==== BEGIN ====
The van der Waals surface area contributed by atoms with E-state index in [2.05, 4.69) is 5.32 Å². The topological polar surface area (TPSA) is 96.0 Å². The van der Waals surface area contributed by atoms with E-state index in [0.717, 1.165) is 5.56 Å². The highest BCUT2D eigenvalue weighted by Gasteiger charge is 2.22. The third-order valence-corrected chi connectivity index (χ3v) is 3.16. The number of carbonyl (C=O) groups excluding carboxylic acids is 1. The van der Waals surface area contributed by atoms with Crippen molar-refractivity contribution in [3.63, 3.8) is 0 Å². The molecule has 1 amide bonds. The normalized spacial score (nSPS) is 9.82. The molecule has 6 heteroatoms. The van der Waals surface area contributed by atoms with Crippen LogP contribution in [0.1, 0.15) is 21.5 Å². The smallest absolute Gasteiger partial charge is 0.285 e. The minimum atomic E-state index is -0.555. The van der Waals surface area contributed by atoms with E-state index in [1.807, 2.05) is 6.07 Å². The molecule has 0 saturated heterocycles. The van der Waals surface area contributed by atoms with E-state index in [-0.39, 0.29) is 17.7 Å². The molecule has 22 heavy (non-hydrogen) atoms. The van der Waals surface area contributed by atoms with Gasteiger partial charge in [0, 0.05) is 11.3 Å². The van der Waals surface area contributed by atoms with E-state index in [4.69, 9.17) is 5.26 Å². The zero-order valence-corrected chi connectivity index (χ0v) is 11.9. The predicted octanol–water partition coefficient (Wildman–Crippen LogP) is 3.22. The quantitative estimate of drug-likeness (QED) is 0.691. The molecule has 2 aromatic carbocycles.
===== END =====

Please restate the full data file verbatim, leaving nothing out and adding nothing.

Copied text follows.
The van der Waals surface area contributed by atoms with E-state index in [2.05, 4.69) is 5.32 Å². The topological polar surface area (TPSA) is 96.0 Å². The van der Waals surface area contributed by atoms with E-state index in [0.717, 1.165) is 5.56 Å². The highest BCUT2D eigenvalue weighted by Gasteiger charge is 2.22. The third-order valence-corrected chi connectivity index (χ3v) is 3.16. The number of carbonyl (C=O) groups excluding carboxylic acids is 1. The van der Waals surface area contributed by atoms with Crippen molar-refractivity contribution in [3.63, 3.8) is 0 Å². The molecule has 1 amide bonds. The normalized spacial score (nSPS) is 9.82. The molecule has 6 heteroatoms. The van der Waals surface area contributed by atoms with Crippen LogP contribution in [0.1, 0.15) is 21.5 Å². The smallest absolute Gasteiger partial charge is 0.285 e. The minimum atomic E-state index is -0.555. The van der Waals surface area contributed by atoms with E-state index in [1.807, 2.05) is 6.07 Å². The molecule has 0 saturated heterocycles. The van der Waals surface area contributed by atoms with E-state index in [-0.39, 0.29) is 17.7 Å². The molecule has 22 heavy (non-hydrogen) atoms. The van der Waals surface area contributed by atoms with Gasteiger partial charge in [0, 0.05) is 11.3 Å². The van der Waals surface area contributed by atoms with E-state index in [4.69, 9.17) is 5.26 Å². The zero-order valence-corrected chi connectivity index (χ0v) is 11.9. The predicted octanol–water partition coefficient (Wildman–Crippen LogP) is 3.22. The quantitative estimate of drug-likeness (QED) is 0.691. The molecule has 2 aromatic carbocycles.